If you’re of the opinion that great rally drivers are born rather than made, then it’s not difficult to imagine that Colin McRae flew out of the womb sideways at 80mph, and flew out of the delivery room in a graceful arc.
As a driver, he was a traditional flavour of bonkers behind the wheel – driving as fast as he possibly could, often crashing spectacularly and, if the hand of fate plonked him back on his wheels after his airborne barrel roll, carrying on again with his commitment undiminished. Sadly Colin’s gone to the great special stage in the sky, but there’s a new breed of extreme sports nutcases carrying the torch, and it’s their combined spirit that lives on in Dirt 2. After years literally lost in the wilderness, rallying is sort-of fashionable again.
The original Dirt was already inching toward the door when it came to traditional rally. There was still the token inclusion of Welsh forests with unpronounceable names, but thundering V8 trucks had rolled onto the scene and direct, door handle bashing competition was introduced. Dirt 2 is the logical conclusion – the fantasy world tour that off-road racing should be, with a festival atmosphere, far more exotic locations and very little regard for safety.
From the moment you launch the game, you’re plunged into a grubby RV that’s parked up in a bustling paddock area with fans hanging over the barriers with muffled indie music coming from the sound system. You can practically smell the sizzling hot dogs covered with that cheese that inexplicably remains liquid at room temperature.
Guiding you around the place are the disembodied voices of various endlessly chipper extreme sports stars. If you’re easily irritated by kids with more money than sense, you’re going to find it all a bit wearing, but we’re actually fond of them – not least because they refer to you by name (just like in GRID), and their constant compliments satisfy our desperate need for validation as a good driver. They’re so charming and affable that even when you’re on the track and deliberately T-boning them off the side of a cliff they’ll use their final moments on this mortal coil to reassure you over the radio that there are no hard feelings. Most importantly they create a sense of personality in the racers you’re competing against, and allow you to fabricate rivalries with the guys who consistently beat you.
This jolly band of happy campers follows you to a series of beautifully realised international destinations. Dirt 2 is a stunningly attractive racing game and every environment, from the baking Moroccan desert to a hazy downtown Tokyo, is rammed with visual texture.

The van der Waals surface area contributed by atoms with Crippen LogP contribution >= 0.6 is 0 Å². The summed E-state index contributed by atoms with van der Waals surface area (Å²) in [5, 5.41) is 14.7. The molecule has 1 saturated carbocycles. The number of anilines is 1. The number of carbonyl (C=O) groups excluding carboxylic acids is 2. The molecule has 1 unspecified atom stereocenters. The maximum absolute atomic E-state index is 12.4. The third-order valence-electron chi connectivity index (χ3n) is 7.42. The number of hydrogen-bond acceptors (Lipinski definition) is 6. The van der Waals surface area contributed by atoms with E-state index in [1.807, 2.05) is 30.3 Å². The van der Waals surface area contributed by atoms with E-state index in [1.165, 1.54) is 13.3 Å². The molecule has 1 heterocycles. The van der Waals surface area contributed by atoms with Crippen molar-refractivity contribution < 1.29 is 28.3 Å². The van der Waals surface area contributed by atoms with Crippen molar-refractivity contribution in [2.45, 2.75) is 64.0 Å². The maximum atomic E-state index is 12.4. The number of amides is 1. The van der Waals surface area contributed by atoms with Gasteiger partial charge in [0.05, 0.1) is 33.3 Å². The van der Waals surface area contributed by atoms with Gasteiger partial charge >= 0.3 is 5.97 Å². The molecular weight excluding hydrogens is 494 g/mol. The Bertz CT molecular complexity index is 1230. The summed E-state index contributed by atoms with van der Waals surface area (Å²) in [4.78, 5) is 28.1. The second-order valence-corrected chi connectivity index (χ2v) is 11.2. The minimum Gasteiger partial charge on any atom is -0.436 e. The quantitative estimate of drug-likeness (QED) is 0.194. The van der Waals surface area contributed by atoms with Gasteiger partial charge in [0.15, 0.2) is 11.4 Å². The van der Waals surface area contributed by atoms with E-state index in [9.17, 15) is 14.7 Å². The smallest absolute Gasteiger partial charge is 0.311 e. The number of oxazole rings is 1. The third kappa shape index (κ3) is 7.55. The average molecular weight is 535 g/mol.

Your first stop is the Battersea Power Station in London, and it’s packed with baying fans, bathed in sunlight and full of incidental details. When we revisited the location at night later in the tour, with the place lit up like Donald Trump’s Christmas tree during a power surge, we genuinely drove straight into a wall like a crash test dummy because we were busy marveling with child-like awe at all the pretty twinkly bits. While you’ll usually be whistling past most of this stuff at a bowel-loosening rate of knots, it all combines to ensure that Dirt 2’s circuits are drenched with atmosphere.
The vehicles don’t come off too badly either – crank up the visual settings and they become shinier than Kojak’s bald dome, and when you eventually come to an abrupt halt against the scenery (which you will) the entire thing crumples into a ball in a delightfully convincing fashion.
What’s worth noting is that while Dirt 2 was delayed to include DirectX 11 the game looks deeply sexy even when using DirectX 9, and runs at a heady pace on relatively creaky equipment. The fact that Codemasters have married this kind of visual splendour with a sensation of speed you’d struggle to match if you attempted re-entry to the earth’s atmosphere is an enormous technical achievement.
Of course racing game fans are a strange, many tentacled breed and, as RACE On proves, they’ll put up with visuals rendered in fingerpaint as long as the handling’s up to scratch. Dirt 2 doesn’t venture too far into the realms of terrifying simulation – you’re not going to have to worry about damper settings and toe in – but the handling has been much improved since the previous game.